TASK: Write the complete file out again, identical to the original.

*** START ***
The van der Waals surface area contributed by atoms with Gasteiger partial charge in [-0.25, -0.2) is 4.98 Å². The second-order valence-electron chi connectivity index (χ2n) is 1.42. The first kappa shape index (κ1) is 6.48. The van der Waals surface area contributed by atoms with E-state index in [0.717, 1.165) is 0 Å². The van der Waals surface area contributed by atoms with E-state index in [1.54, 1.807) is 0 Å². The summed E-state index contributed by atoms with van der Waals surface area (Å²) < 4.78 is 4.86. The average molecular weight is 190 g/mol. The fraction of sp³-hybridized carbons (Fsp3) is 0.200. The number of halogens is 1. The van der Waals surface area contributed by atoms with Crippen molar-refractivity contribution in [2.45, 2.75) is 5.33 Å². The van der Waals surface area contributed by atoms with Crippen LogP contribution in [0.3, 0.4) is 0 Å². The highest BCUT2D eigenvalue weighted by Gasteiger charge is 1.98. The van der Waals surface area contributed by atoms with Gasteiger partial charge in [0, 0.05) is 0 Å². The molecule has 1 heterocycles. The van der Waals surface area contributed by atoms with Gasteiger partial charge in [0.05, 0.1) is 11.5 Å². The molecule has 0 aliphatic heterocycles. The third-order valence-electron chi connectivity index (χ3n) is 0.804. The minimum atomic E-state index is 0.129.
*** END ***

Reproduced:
The van der Waals surface area contributed by atoms with Gasteiger partial charge in [-0.25, -0.2) is 4.98 Å². The second-order valence-electron chi connectivity index (χ2n) is 1.42. The first kappa shape index (κ1) is 6.48. The van der Waals surface area contributed by atoms with E-state index in [0.717, 1.165) is 0 Å². The van der Waals surface area contributed by atoms with E-state index in [1.54, 1.807) is 0 Å². The summed E-state index contributed by atoms with van der Waals surface area (Å²) < 4.78 is 4.86. The average molecular weight is 190 g/mol. The fraction of sp³-hybridized carbons (Fsp3) is 0.200. The number of halogens is 1. The van der Waals surface area contributed by atoms with Crippen molar-refractivity contribution in [2.45, 2.75) is 5.33 Å². The van der Waals surface area contributed by atoms with Crippen LogP contribution in [0.3, 0.4) is 0 Å². The highest BCUT2D eigenvalue weighted by Gasteiger charge is 1.98. The van der Waals surface area contributed by atoms with Gasteiger partial charge in [0, 0.05) is 0 Å². The molecule has 1 heterocycles. The van der Waals surface area contributed by atoms with Gasteiger partial charge in [0.05, 0.1) is 11.5 Å². The molecule has 0 aliphatic heterocycles. The third-order valence-electron chi connectivity index (χ3n) is 0.804. The minimum atomic E-state index is 0.129.